Han and I are a bit of an odd couple. Aside from the obvious, our rare Western female/Taiwanese male combo, and the fact that I’m 4 years older than Han we’re an “opposites attract” kind of couple. Han could be explained as a sports loving jock who thinks he’s a comedian, and I guess I’m the artsy film loving techie geek who’s too serious most of the time.
What binds us, I think, is that both of us are not stereotypical for our cultures and we both enjoy trying anything once even if it isn’t something we wouldn’t do on our own.
One of the things I’ve had to endure for him has been baseball. Thankfully, Asian baseball is something completely different. It’s like being at a rock concert filled with the most die-hard fans. The cheering, chanting and hollering does not end, ever, E V E R!!! and baseball games are freakin’ long!
Han and I saw games I’m sure some baseball fans would drool over on our 3 week trip in Japan. We went to Tokyo Dome (Yomiuri Giants vs Yakult Swallows), Chiba Marine Stadium (Chiba Lotte Marines vs Orix Buffaloes), Meiji-Jingu Stadium (Yakult Swallows vs Yokohama Baystars), and finally the Japanese All-star game at Yokohama Stadium (the best from both the Central and Pacific Japanese leagues).
Although I have an increasing tolerance for baseball the best part is still the people watching. Each team seems to have half a dozen chants that each fan knows by heart as well as some kind of “gimic” when their team has a run.
The swallows do an umbrella dance.
The giants swirl orange towels over there heads.
The Marines wave checkered flags around.
….and my favorite, they also start a polite mosh pit 🙂 jumping up and down while chanting.
It seemed during the allstars game some people were torn in two and were singing the half dozen chants for their home team as well as the half dozen for another favorite team.
One of my favorite things in Japan was seeing girls in Kimonos. Like the Indian sari I’m so glad the Japanese girls haven’t completely abandoned this beautiful and feminine way of dress. Surprisingly I probably saw the most kimonos at the sporting events I did attend. Han and I also, unfortunately, saw a wrestling match by the Japanese “NOAH” league. It was horrible, fake and noisy…. although he loved it (sigh) but that doesn’t get its own post.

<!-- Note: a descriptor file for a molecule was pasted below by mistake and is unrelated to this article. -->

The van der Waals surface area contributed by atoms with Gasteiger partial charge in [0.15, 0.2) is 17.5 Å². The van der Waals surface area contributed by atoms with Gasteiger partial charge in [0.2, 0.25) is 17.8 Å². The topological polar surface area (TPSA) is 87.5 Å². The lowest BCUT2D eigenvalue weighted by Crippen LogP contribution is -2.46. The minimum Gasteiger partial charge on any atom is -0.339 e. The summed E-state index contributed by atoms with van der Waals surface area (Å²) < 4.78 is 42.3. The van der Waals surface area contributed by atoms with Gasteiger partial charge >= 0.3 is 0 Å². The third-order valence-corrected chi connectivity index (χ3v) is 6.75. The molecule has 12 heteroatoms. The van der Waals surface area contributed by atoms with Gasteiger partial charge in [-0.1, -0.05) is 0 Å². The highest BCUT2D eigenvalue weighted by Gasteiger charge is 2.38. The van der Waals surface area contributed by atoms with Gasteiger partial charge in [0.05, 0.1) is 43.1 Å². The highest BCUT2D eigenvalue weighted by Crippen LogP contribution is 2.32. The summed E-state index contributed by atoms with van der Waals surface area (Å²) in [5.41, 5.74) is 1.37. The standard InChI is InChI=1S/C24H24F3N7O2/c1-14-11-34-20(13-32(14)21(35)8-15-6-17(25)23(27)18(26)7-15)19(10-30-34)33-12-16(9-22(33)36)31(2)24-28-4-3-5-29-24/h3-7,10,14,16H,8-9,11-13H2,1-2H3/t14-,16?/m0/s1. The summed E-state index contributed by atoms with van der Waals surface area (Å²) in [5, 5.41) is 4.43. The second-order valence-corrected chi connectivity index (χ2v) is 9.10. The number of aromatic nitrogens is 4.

At Japanese games there are a bunch of young people who walk around selling beer or bento boxes, they’re kind of like walking concession stands. Probably the most entertaining moment of all my baseball experience was watching this guy (and having my ear drums burst) who loves his job just a little too much. I promised Han I’d try to make him famous.
The most hilarious thing is I was trying so hard to get him on video, his big loud scream followed by his arm swirling the cup above his head. I didn’t want him to know I was filming him so I tried really hard to be discreet and act like I was just filming the crowd… but I think he caught on anyway so he wouldn’t give it as much gusto when he passed me or would wait until he was far away to do it. Finally after awhile I’d gotten bored taking pictures and videos so I tucked my camera away. The next time he walked by he gave it his all and mid-way looked down at me from the corner of his eye with a little glint of “ha ha ha! You’re plans have been foiled!” . I had to bite my tongue to stop myself from laughing.. but I did catch him anyway even though the arm swirl in the video isn’t as dramatic as it was when he wasn’t on guard. Thank you concession guy for making my baseball night less boring. I’m not being mean, I truly think this guy is awesome. I’m sure he sells more than the whole bunch. Even more than the cute girls.
Anyway, whether you live in Japan, Korea and Taiwan…. even if you hate baseball and sports…try to hit one game at least. It’s a unique experience.